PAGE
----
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Are Epigeneticists Ready for Big Science?

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Science  29 Feb 2008:
Vol. 319, Issue 5867, pp. 1177
DOI: 10.1126/science.319.5867.1177

The National Institutes of Health's hefty boost of U.S. epigenomics efforts has Europe wondering where it fits in.

NIH's hefty boost of U.S. epigenomics efforts has Europe wondering where it fits in

For Peter Jones, this next week is critical. He and his colleagues at the University of Southern California in Los Angeles are putting the finishing touches on their plan to map epigenomes, the myriad of chemical modifications of human DNA and its associated proteins that influence gene activity. Jones hopes his team will become part of a newly announced $190 million, 5-year National Institutes of Health (NIH) epigenomics initiative. And he views NIH's funding as a way to jump-start an ambitious international epigenome project that he has championed since 2005. “The [international] project is huge, as huge as the Human Genome Project,” says Margaret Foti, CEO of the American Association for Cancer Research (AACR).

Yet some who study epigenetics question NIH's strategy and whether the science is ready for a large-scale international project. “Some of us biochemists think we need to know more about [epigenetic marks] before we spend all this time mapping,” says Jerry Workman, a molecular biologist at the Stowers Institute for Medical Research in Kansas City, Missouri.

Twenty years ago, most geneticists paid little mind to epigenetics. But cancer and stem cell research have gradually focused attention on these genome modifications. In a still-obscure manner, enzymes, transcription factors, and snippets of RNA converge on particular DNA sequences. They customize the expression of nearby genes, often by adding methyl, acetyl, or phosphorous groups to the DNA or the histone proteins surrounding the DNA. Methylation, for example, can silence a nearby gene and seems to be involved in some cancers. Increasingly, researchers are unearthing links between epigenetics and other diseases.

Until now, researchers have tackled epigenomics piecemeal, with different groups cataloging where on the genomes of particular cells certain epigenetic modifications occur. European researchers took the lead, for instance, setting up a Human Epigenome Consortium in 1999. In 2003, the Wellcome Trust Sanger Institute and a Berlin-based company called Epigenomics teamed up to identify the location of every methyl group bound to a human gene in an assortment of tissues (Science, 17 October 2003, p. 387). After going through three chromosomes, the project “fizzled,” says Stephen Beck of Imperial College London, who headed the Sanger effort.

Recently, faster, cheaper technologies that can better pinpoint sites of epigenetic activity have emerged, encouraging a more comprehensive attack on the epigenome (Science, 25 May 2007, p. 1120). When Jones became AACR president in 2005, he made epigenomics a priority, assembling an international task force that proposed a worldwide Alliance for the Human Epigenome and Disease. AHEAD would finally bring various epigenetics projects under one umbrella and help standardize the bioinformatics and the research. AHEAD called for a pilot phase, but no international funding materialized.

However, epigenomics has been selected as one of NIH's two new Roadmap Initiatives for 2008. By year-end, NIH plans to award $50 million to three to five epigenome mapping centers in the United States and allocate $7.5 million for a bioinformatics center. Other grants will go toward the identification of new epigenetic “marks” along the genome and new technologies for mapping them.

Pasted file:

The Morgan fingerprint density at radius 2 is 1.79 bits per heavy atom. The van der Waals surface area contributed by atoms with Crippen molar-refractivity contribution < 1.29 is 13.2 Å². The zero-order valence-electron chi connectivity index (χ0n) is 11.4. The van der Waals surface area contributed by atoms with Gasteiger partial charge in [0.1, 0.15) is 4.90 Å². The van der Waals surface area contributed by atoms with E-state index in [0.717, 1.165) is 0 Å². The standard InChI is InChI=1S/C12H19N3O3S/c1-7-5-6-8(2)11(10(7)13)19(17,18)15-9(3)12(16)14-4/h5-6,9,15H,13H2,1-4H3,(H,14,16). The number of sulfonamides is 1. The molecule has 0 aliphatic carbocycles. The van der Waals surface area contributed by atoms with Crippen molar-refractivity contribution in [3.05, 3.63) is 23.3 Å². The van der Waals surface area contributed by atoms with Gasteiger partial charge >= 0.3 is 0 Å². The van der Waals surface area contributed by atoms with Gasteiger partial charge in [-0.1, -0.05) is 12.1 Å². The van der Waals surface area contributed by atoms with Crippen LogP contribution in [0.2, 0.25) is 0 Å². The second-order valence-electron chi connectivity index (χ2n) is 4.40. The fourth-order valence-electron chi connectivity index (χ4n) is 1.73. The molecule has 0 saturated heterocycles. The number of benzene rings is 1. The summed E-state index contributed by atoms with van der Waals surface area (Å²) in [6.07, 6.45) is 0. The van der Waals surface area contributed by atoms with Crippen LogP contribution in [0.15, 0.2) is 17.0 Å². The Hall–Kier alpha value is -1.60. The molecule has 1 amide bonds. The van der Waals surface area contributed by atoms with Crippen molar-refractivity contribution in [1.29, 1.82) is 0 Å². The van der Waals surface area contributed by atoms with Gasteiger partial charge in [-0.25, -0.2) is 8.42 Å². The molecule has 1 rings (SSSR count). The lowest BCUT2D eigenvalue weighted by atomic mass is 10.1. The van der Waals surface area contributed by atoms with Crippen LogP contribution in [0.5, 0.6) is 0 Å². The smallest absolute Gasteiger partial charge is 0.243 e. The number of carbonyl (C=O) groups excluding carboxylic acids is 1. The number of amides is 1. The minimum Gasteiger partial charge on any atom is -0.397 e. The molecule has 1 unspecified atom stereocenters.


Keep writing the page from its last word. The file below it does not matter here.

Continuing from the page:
Mapping all epigenetic modifications is more daunting than sequencing the human genome, as there is no single epigenome. Each cell type has its own array of epigenetic marks. NIH's new initiative will likely characterize stem cells, progenitor cells, and differentiated cells from a variety of tissues. The effort “will have to make a tradeoff between how many epigenomes are analyzed and to what detail,” says Kazu Ushijima of the National Cancer Center Research Institute in Tokyo.

Those who advocate a slower approach note that so many epigenetic marks exist—in some places, there can be many on each histone—that it's difficult to know which meaningfully influence gene expression. In addition, “there's a lot of unknown modifications on histones that have not been characterized, and for all we know, they might be the most important,” says Workman. Kevin Struhl, a molecular biologist at Harvard Medical School in Boston, is also critical of the NIH initiative, arguing that more attention needs to be paid to the regulatory proteins that home in on target DNA and enable these chemical modifications. A focus on simply mapping histone modifications and DNA methylation “doesn't strike me as a good expenditure,” he says.

Turnoffs and turn-ons.

Chemical modifications of DNA or histone proteins (H), particularly their tails, affect nearby gene activity.


Nor is it clear that the NIH effort will draw in the international community. Henk Stunnenberg of Radboud University in Nijmegen, the Netherlands, complains that Europeans are being left out, as there was little time for them to team up with U.S. groups to apply for the NIH money. Even Jones admits that he's been so busy preparing his grant that his global emphasis has fallen by the wayside, temporarily. But many agree in principle that an international epigenome project is still worth pursuing. “I think it would be wonderful,” says Rolf Ohlsson, a molecular biologist at the University of Uppsala, Sweden. “It will be extremely counterproductive to do the same thing on both sides of the ocean.”

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